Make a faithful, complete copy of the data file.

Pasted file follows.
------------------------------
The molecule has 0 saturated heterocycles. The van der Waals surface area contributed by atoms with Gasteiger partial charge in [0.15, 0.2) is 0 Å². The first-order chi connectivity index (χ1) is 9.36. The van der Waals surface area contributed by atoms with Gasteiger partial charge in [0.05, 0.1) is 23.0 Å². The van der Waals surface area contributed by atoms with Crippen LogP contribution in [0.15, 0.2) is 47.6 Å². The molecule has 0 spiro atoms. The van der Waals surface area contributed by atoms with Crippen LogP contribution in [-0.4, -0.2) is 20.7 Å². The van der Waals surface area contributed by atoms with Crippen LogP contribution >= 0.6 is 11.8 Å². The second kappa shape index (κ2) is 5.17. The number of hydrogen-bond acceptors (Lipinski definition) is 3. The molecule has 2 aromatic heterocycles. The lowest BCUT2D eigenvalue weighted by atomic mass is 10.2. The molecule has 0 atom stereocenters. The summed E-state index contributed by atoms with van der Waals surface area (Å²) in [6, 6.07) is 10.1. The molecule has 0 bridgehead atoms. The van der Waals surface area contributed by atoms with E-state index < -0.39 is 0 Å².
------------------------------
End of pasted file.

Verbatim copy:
The molecule has 0 saturated heterocycles. The van der Waals surface area contributed by atoms with Gasteiger partial charge in [0.15, 0.2) is 0 Å². The first-order chi connectivity index (χ1) is 9.36. The van der Waals surface area contributed by atoms with Gasteiger partial charge in [0.05, 0.1) is 23.0 Å². The van der Waals surface area contributed by atoms with Crippen LogP contribution in [0.15, 0.2) is 47.6 Å². The molecule has 0 spiro atoms. The van der Waals surface area contributed by atoms with Crippen LogP contribution in [-0.4, -0.2) is 20.7 Å². The van der Waals surface area contributed by atoms with Crippen LogP contribution >= 0.6 is 11.8 Å². The second kappa shape index (κ2) is 5.17. The number of hydrogen-bond acceptors (Lipinski definition) is 3. The molecule has 2 aromatic heterocycles. The lowest BCUT2D eigenvalue weighted by atomic mass is 10.2. The molecule has 0 atom stereocenters. The summed E-state index contributed by atoms with van der Waals surface area (Å²) in [6, 6.07) is 10.1. The molecule has 0 bridgehead atoms. The van der Waals surface area contributed by atoms with E-state index < -0.39 is 0 Å².